The rescue of 4,000 beagles from deplorable conditions last month at Envigo’s Virginia breeding and research facility raised uncomfortable questions about the use of animals in scientific research. As it turns out, beagles lend themselves to research because they’re cute, docile, and small. Pooh.
After writing about Nancy, an Envigo beagle now in foster care in Sherman Oaks, I received emails from two groups who were very interested in the topic.
The first came from PETA, the animal rights group that has evolved over the decades from Ingrid Newkirk’s one-woman crusade against cruelty to an elaborate operation involving scientists and lawyers dedicated to ending animal cruelty and the use of animals – all animals – have prescribed scientific research.
“Even zebrafish?” I asked Kathy Guillermo, PETA’s senior vice president of laboratory investigations, in a phone call last week. (The fish is useful for scientists studying embryology because it’s transparent, and they’re cheaper than mice.) “Whether you want to recognize it or not,” she replied, “a fish is a sentient being.”
PETA’s undercover investigation into conditions at the Envigo facility contributed to its closure, a fact that has been overlooked in much reporting, including mine.
The second email came from a London-based group working to educate the public about the benefits of using animals in scientific research.
“I don’t typically contact US journalists as we’re based in the UK,” wrote Chris Magee, head of policy and media at Understanding Animal Research, “but the use of dogs happens around the world for a very simple reason that they excellent at predicting human safety.”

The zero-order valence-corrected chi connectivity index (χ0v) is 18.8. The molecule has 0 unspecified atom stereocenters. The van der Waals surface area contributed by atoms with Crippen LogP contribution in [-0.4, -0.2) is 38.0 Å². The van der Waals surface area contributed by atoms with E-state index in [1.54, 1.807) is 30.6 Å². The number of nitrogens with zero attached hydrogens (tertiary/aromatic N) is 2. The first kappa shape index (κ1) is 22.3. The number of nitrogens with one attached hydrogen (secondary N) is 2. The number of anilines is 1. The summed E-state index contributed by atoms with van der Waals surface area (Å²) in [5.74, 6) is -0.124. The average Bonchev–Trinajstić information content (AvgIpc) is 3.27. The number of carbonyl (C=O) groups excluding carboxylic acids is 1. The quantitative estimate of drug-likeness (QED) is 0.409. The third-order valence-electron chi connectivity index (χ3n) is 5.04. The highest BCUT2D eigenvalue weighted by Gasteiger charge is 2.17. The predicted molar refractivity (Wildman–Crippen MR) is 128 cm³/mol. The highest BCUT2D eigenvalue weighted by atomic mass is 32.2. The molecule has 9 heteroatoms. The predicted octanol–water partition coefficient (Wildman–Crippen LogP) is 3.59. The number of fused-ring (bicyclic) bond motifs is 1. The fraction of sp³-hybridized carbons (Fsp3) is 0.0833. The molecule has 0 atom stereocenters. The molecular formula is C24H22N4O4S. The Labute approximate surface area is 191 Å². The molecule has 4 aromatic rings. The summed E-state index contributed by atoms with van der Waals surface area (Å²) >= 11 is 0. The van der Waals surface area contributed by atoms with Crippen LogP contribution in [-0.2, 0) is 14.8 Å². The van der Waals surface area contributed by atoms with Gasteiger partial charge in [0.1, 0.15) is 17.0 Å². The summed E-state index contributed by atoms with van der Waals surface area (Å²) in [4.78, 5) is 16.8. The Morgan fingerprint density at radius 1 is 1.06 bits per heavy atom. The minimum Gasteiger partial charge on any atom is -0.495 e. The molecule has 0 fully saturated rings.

Delving into the contentious world of animals in scientific research means – pardon the expression – falling down a rabbit hole that will test everything you believe about yourself as an empathetic, animal-loving human who renounces suffering. There is no question that numerous advances in medicine have been made possible through the sacrifice and suffering of animals. By far the largest number of animals used in laboratories are rats and mice. But thousands of cats, dogs, monkeys, rabbits, hamsters, guinea pigs, and other creatures are experimented on every year. Some experiments test effectiveness, others toxicity. And there’s a lot of debate as to whether the high failure rate in all experiments means no animals should be used.
A step in the right direction: A bill introduced in Congress last year would end the federal requirement for pharmaceutical and cosmetic companies to test their products on animals to determine safety and efficacy because alternatives exist.
How can we say we love animals and support attaching electrodes to monkey brains in research aimed at determining whether sex or power is more persuasive in brand advertising? I sure can’t.
And many scientists who’ve worked in animal labs can’t change their minds about the suffering they’ve caused, either.
In documentary filmmaker Alex Lockwood’s short film “Test Subjects,” a researcher said her thesis supervisor refused to accompany her to her graduation ceremony because she dedicated her dissertation to “All the Animals I Killed: I’m Sorry.” I was wrong.”